Remittances from expatriate Bangladeshis working in the Middle East, the United Kingdom and elsewhere are a further area of concern. Currently estimated at $7 billion a year through banks, remittances surged from only $2 billion in 2006 as a result of financial institutions improving their delivery time and including value-added services [19]. A further $7 billion, however, is estimated to enter Bangladesh illegally through the hundi system [20], an illegal alternative remittance system similar to the hawala network that operates in the Middle East [21]. Sources at the Bangladesh Bank, the country’s central bank, said the government is loathe to legalize hundi—which would increase oversight—as it would divert capital away from the official banking sector and the financial system [22].

While there is a broad consensus that such techniques are used by militant organizations, the levels of funding generated are mere speculation. Several raids on JMB safe houses in Dhaka have revealed that the properties were rented by expatriate workers in Saudi Arabia [23]. In the case of remittances, research by the BIPSS has indicated that large volumes of money are sent from members of the Bangladeshi community in London [24], and that there are increasing signals of a diaspora link to incidents in Bangladesh. One of the most significant links to funding from the diaspora was unearthed in March 2009 when a madrasa in Bhola in southern Bangladesh was raided by an anti-terrorist division, turning up 10 firearms, 2,500 rounds of ammunition and radical Islamic literature [25].  Investigations revealed that the madrasa was funded by the British-registered charity Green Crescent, and that the founder, British citizen Dr. Faisal Mostafa, had close links to the JMB and its current leader, Saidur Rahman [26].

The Green Crescent case highlights the lack of oversight by the authorities in regulating charities and NGOs—in Britain as well as in Bangladesh—and indicates what analysts have long suspected: NGOs are a major source of funding for militant groups. There are some 2,500 officially registered NGOs operating in Bangladesh, but potentially as many as 100,000, with smaller initiatives registered locally [27]. “No one has an exact number,” said Iftikhar Zaman, executive director of Transparency International Bangladesh. Given that authorities are not even clear how many exist, monitoring and regulating NGOs has proven difficult. The Saudi Arabia-based al-Haramain Islamic Foundation, banned internationally by United Nations Security Council Committee 1267, has come under suspicion, along with other charities from the Middle East, for financing terrorism in Bangladesh. NGOs and charities have also been linked to the rise of Islamic extremism in the country, with the Kuwait-based Revival of Islamic Heritage Society (RIHS) [28] and the Saudi Arabian organization Hayatul Igachha (HI) connected to funding for some 650 mosques that have been used by terrorist organizations such as Ahle Hadith Andolan Bangladesh (AHAB) [29] and the JMJB [30].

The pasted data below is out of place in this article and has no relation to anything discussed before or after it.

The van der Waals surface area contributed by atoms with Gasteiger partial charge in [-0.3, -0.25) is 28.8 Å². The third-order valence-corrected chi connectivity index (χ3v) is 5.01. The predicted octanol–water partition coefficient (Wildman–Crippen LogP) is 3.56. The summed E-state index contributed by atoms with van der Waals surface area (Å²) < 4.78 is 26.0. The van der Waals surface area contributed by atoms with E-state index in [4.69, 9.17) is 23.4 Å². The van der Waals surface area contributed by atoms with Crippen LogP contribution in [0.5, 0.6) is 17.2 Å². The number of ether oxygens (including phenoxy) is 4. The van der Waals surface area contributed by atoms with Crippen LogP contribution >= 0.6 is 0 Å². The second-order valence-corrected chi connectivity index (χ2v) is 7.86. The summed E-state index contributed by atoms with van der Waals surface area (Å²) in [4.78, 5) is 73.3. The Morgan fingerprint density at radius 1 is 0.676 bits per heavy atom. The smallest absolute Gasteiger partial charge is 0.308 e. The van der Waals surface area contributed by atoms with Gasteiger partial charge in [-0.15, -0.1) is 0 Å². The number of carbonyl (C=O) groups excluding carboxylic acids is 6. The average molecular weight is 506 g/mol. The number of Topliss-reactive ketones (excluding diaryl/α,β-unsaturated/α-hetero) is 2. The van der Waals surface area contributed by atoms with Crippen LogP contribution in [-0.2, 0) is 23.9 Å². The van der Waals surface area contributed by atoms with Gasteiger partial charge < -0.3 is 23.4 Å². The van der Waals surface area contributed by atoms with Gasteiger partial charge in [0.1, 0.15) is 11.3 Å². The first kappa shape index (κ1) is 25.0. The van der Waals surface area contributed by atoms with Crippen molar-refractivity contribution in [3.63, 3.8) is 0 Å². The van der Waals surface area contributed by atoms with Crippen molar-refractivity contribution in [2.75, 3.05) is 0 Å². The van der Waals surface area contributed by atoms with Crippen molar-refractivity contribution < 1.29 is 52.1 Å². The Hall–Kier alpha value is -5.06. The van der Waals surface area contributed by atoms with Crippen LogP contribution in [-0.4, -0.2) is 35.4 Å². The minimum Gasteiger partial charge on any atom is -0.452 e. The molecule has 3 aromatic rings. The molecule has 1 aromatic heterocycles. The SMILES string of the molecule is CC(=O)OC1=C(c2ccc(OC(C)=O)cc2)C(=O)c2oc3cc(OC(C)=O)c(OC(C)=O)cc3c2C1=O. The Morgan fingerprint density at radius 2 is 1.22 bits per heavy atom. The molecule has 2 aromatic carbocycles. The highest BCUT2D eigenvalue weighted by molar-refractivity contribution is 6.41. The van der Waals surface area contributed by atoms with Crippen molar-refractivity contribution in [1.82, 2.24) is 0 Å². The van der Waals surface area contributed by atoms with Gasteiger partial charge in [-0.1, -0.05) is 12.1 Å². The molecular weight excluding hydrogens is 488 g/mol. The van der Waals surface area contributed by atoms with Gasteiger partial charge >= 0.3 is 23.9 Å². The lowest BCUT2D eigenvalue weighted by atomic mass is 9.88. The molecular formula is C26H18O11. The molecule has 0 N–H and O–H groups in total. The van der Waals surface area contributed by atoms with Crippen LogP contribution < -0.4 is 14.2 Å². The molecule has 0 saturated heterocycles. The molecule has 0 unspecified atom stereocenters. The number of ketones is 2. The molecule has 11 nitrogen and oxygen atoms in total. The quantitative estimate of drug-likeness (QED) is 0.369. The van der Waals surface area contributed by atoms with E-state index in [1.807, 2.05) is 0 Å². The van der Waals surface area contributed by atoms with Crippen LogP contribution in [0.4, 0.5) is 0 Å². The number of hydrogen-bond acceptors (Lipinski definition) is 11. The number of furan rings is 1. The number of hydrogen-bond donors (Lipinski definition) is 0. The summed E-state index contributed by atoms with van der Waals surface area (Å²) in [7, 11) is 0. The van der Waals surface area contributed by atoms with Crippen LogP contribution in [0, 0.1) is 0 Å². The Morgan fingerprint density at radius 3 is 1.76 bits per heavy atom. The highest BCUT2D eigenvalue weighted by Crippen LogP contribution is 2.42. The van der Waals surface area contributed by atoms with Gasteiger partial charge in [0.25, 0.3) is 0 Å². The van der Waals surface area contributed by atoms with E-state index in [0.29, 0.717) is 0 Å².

An “Economy within an Economy”

Financing for legitimate Islamic political groups—such as the country’s largest, Jamaat-i-Islami Bangladesh (JIB), and others such as the Islami Oikya Jote [31]—are believed to stem from what has been called an “economy within an economy.”

Abul Barkat [32], a professor of economics at Dhaka University, states that Islamic political parties have invested in 13 different economic sectors, including finance, insurance, retail, education, real estate, communication, media, health care and pharmaceuticals. “They earn to the tune of $300 million a year in net profits, and invest 10-20% for political purposes, anywhere from $30-$60 million, including paying salaries to up to one million full timers,” he said [33]. Muniruzzaman of the BIPSS thinks the amount is much higher than Barkat indicates. “They probably run a parallel economy,” he said. Yet while front companies are undoubtedly linked to Islamic organizations, not all are militant, although the rise of an alternative economy does present further opportunities for militant groups to generate funds.

The JIB is a case in point. The largest Islamic political organization in the country, the JIB was a member of the Bangladesh Nationalist Party-led government coalition from 2001-2006. Yet while the JIB claims they have no links to militant groups, not everyone is convinced. Both JMB leaders who were executed in 2007, Abdur Rahman and Bangla Bhai, were active members of the JIB’s student wing, the Islamic Chhatra Shibir [34]. Moreover, the JMB draws its ideology and political support from JIB [35]. There are also allegations that support for the JMB and the JMJB extended to the higher echelons of the BNP government and the JIB [36]. These links are attributed to the government’s half-hearted response to Islamic extremism and violence, and initial refusal to blame the JMB for the August 2005 bomb blasts.